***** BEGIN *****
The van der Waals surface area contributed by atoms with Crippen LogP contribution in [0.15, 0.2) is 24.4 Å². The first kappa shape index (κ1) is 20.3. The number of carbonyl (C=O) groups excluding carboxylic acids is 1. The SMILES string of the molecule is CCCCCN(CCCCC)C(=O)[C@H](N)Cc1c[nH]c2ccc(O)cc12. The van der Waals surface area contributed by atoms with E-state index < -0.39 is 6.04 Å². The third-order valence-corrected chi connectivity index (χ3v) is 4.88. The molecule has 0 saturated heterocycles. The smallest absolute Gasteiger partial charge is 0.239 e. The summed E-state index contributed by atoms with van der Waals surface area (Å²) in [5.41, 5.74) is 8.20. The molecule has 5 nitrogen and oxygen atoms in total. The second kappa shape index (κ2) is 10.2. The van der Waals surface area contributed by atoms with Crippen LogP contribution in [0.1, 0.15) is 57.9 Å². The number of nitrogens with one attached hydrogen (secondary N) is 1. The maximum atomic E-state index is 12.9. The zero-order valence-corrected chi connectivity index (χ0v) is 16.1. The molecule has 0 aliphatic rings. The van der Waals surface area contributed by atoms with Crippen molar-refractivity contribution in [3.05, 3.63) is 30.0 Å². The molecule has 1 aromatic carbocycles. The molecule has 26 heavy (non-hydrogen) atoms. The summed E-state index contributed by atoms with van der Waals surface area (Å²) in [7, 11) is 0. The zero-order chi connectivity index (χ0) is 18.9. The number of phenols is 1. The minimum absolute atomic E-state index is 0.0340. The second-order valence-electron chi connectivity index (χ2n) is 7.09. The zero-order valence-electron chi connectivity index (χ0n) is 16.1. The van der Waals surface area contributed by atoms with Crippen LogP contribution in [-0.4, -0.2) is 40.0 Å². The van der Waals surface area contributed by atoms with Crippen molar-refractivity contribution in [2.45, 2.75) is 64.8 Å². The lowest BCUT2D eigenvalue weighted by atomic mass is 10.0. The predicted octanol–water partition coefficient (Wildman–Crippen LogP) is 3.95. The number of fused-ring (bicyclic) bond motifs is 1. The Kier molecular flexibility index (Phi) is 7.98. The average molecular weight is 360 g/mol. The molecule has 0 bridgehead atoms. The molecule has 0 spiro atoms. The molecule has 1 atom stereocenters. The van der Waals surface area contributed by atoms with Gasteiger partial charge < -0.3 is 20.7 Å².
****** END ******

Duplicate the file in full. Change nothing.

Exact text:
The van der Waals surface area contributed by atoms with Crippen LogP contribution in [0.15, 0.2) is 24.4 Å². The first kappa shape index (κ1) is 20.3. The number of carbonyl (C=O) groups excluding carboxylic acids is 1. The SMILES string of the molecule is CCCCCN(CCCCC)C(=O)[C@H](N)Cc1c[nH]c2ccc(O)cc12. The van der Waals surface area contributed by atoms with E-state index < -0.39 is 6.04 Å². The third-order valence-corrected chi connectivity index (χ3v) is 4.88. The molecule has 0 saturated heterocycles. The smallest absolute Gasteiger partial charge is 0.239 e. The summed E-state index contributed by atoms with van der Waals surface area (Å²) in [5.41, 5.74) is 8.20. The molecule has 5 nitrogen and oxygen atoms in total. The second kappa shape index (κ2) is 10.2. The van der Waals surface area contributed by atoms with Crippen LogP contribution in [0.1, 0.15) is 57.9 Å². The number of nitrogens with one attached hydrogen (secondary N) is 1. The maximum atomic E-state index is 12.9. The zero-order valence-corrected chi connectivity index (χ0v) is 16.1. The molecule has 0 aliphatic rings. The van der Waals surface area contributed by atoms with Crippen molar-refractivity contribution in [3.05, 3.63) is 30.0 Å². The molecule has 1 aromatic carbocycles. The molecule has 26 heavy (non-hydrogen) atoms. The summed E-state index contributed by atoms with van der Waals surface area (Å²) in [7, 11) is 0. The zero-order chi connectivity index (χ0) is 18.9. The number of phenols is 1. The minimum absolute atomic E-state index is 0.0340. The second-order valence-electron chi connectivity index (χ2n) is 7.09. The zero-order valence-electron chi connectivity index (χ0n) is 16.1. The van der Waals surface area contributed by atoms with Crippen LogP contribution in [-0.4, -0.2) is 40.0 Å². The van der Waals surface area contributed by atoms with Crippen molar-refractivity contribution in [2.45, 2.75) is 64.8 Å². The lowest BCUT2D eigenvalue weighted by atomic mass is 10.0. The predicted octanol–water partition coefficient (Wildman–Crippen LogP) is 3.95. The number of fused-ring (bicyclic) bond motifs is 1. The Kier molecular flexibility index (Phi) is 7.98. The average molecular weight is 360 g/mol. The molecule has 0 bridgehead atoms. The molecule has 0 spiro atoms. The molecule has 1 atom stereocenters. The van der Waals surface area contributed by atoms with Gasteiger partial charge < -0.3 is 20.7 Å².